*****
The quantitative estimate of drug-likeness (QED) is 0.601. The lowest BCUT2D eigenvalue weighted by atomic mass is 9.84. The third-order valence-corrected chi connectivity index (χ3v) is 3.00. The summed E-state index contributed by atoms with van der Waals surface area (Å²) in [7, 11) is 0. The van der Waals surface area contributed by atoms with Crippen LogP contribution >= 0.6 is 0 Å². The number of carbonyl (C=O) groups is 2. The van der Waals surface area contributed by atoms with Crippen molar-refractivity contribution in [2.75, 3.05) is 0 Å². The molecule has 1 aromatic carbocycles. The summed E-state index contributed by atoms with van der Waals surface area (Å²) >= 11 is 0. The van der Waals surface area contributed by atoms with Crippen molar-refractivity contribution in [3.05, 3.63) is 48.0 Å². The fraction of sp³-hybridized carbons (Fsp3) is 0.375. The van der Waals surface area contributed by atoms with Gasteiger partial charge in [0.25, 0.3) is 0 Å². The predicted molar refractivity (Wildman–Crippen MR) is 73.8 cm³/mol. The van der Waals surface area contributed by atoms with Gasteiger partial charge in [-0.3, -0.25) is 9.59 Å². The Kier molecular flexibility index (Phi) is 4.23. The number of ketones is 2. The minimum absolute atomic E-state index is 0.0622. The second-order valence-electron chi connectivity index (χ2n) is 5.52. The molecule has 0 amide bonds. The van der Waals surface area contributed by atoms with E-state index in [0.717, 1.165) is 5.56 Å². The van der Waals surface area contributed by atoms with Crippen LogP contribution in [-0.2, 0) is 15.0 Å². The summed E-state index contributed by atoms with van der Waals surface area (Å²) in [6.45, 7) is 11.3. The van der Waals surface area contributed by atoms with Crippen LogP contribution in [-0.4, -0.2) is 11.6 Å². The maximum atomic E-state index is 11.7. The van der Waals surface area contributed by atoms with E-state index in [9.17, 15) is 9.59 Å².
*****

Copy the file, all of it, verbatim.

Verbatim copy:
The quantitative estimate of drug-likeness (QED) is 0.601. The lowest BCUT2D eigenvalue weighted by atomic mass is 9.84. The third-order valence-corrected chi connectivity index (χ3v) is 3.00. The summed E-state index contributed by atoms with van der Waals surface area (Å²) in [7, 11) is 0. The van der Waals surface area contributed by atoms with Crippen LogP contribution >= 0.6 is 0 Å². The number of carbonyl (C=O) groups is 2. The van der Waals surface area contributed by atoms with Crippen molar-refractivity contribution in [2.75, 3.05) is 0 Å². The molecule has 1 aromatic carbocycles. The summed E-state index contributed by atoms with van der Waals surface area (Å²) >= 11 is 0. The van der Waals surface area contributed by atoms with Crippen molar-refractivity contribution in [3.05, 3.63) is 48.0 Å². The fraction of sp³-hybridized carbons (Fsp3) is 0.375. The van der Waals surface area contributed by atoms with Gasteiger partial charge in [0.25, 0.3) is 0 Å². The predicted molar refractivity (Wildman–Crippen MR) is 73.8 cm³/mol. The van der Waals surface area contributed by atoms with Gasteiger partial charge in [-0.3, -0.25) is 9.59 Å². The Kier molecular flexibility index (Phi) is 4.23. The number of ketones is 2. The minimum absolute atomic E-state index is 0.0622. The second-order valence-electron chi connectivity index (χ2n) is 5.52. The molecule has 0 amide bonds. The van der Waals surface area contributed by atoms with E-state index in [0.717, 1.165) is 5.56 Å². The van der Waals surface area contributed by atoms with Crippen LogP contribution in [-0.2, 0) is 15.0 Å². The summed E-state index contributed by atoms with van der Waals surface area (Å²) in [6.45, 7) is 11.3. The van der Waals surface area contributed by atoms with Crippen LogP contribution in [-0.4, -0.2) is 11.6 Å². The maximum atomic E-state index is 11.7. The van der Waals surface area contributed by atoms with E-state index in [9.17, 15) is 9.59 Å².